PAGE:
Insurance executive Tim O'Connor knows a good investment when he sees one.
Every buck invested in this venture will return many in a healthier, safer downtown.
O'Connor, chairman of the Minneapolis Downtown Council and an executive vice president of the Hays Cos., is a ringleader in an impressive business-faith-government collaboration to get more than 150 chronically homeless guys into permanent housing and relieve overcrowding at the Salvation Army and Catholic Charities shelters on the north end of downtown.
"This is a great opportunity to help people who are among the most vulnerable," O'Connor said. "We don't need to raise taxes or put in place new programs. Our Downtown Council executive committee and businesses are stepping up with their checkbooks. The downtown church congregations are stepping forward. The case workers are ready.
"All of us need help at some time in our lives. We want these people healthy and housed. It's a privilege to serve."
Tuesday morning, the newly formed "Currie Avenue Partnership" will announce a $350,000, one-time initiative to fund 10 veteran caseworkers for six months. They will focus on getting hard-core homeless off the street. These homeless folks, some of whom are veterans, have mental health, chemical dependency or other conditions that also may make them a threat to themselves and others. Many qualify, without knowing it, for subsidized housing and health services.
The business community, through the council, has pledged to raise $280,000. The faith community, led by Plymouth Congregational Church and Westminster Presbyterian, already has raised most of its $70,000 goal.
"This is what our businesspeople and the people of our congregations want to do," said Rev. Jim Gertmenian, senior minister of Plymouth. "It also is our mandate -- Christian, Muslim and Jew -- to care for the most vulnerable."
There have been scattershot approaches to this over the years. This will be the most focused effort in the loop since the chronic inebriates and other "bums" of 40 years ago gave way to the current generation of homeless. They are as likely to be a drug-hooked suburban teen tossed out of the house as a rough-hewn drunk or mentally unstable guy who years ago would have been locked up in a since-shuttered state hospital.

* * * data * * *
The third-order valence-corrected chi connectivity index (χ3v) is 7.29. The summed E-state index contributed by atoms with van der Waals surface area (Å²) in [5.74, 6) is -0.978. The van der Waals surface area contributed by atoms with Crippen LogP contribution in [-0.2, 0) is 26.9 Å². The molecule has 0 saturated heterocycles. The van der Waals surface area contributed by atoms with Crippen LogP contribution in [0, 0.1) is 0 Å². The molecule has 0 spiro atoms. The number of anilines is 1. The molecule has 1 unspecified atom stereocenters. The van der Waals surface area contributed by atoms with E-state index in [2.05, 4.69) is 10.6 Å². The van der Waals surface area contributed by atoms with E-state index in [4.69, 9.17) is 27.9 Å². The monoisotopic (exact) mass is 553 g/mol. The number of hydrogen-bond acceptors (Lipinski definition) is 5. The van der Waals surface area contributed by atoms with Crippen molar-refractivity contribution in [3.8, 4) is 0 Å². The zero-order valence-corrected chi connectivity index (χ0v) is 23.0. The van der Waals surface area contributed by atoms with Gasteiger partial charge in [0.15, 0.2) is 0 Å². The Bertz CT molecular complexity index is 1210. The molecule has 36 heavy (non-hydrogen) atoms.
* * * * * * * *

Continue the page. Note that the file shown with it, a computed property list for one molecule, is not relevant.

This also can be a taxpayer-winning exercise, based on several years experience with a promising, statewide effort to end homelessness, according to Cathy ten Broeke, the project coordinator for the Office to End Homelessness in Minneapolis and Hennepin County.
In short, folks go homeless because of chronic unemployment, mental illness and traumatic experiences, situations often compounded by chemical dependency. They can cost tens of thousands of dollars annually to the criminal justice system, emergency medical care at public hospitals and other public services.
In 2008, Hennepin County, working with St. Stephen's Human Services, started focusing on stable housing for several dozen homeless people who had cost the city and county up to $95,000 apiece in police and emergency services, including detoxification centers, based on a study of six of the homeless in 2007.
The upshot: If you can get them an apartment and the medication and services they need, the public cost drops by more than two-thirds. They get healthier and quit hurting themselves and others. Some of these guys are working jobs and paying taxes today.
One fellow was arrested by Minneapolis Police more than 100 times in 2007 for "tagging" downtown buildings with graffiti. Since he was housed and got proper treatment, he's been to court once, after a lapse in his medication. Hennepin County District Judge Richard Hopper commended him on his improved behavior, and the fellow promised not to mess up again. He hasn't.
Not coincidentally, police report a 15 percent decrease in downtown arrests this year, thanks partly to St. Stephen's outreach workers and "safe ambassadors," funded as part of the "Downtown Improvement District," a nonprofit, self-funded creation of the Downtown Council focused on a clean, safe downtown.
The new initiative also will target some homeless guys linked to thefts, threatening behavior and aggressive panhandling. That's bad for business. They also can be threatening to other shelter residents.
"We are trying to circle the issues in a kind and caring way," said Sam Grabarski, longtime CEO of the Downtown Council. "This program has new friends ... an array of business and faith leaders. We want to help break the cycle of homelessness."
The nonprofit housing industry and participating landlords are bringing online subsidized units for homeless individuals and families. Unfortunately, the economic downturn has meant lost jobs and more folks on the street this winter. It's estimated that 3,000 homeless people, including kids, are sleeping in church basements, shelters and under bridges, mostly in and around downtown.
Neal St. Anthony • 612-673-7144 • firstname.lastname@example.org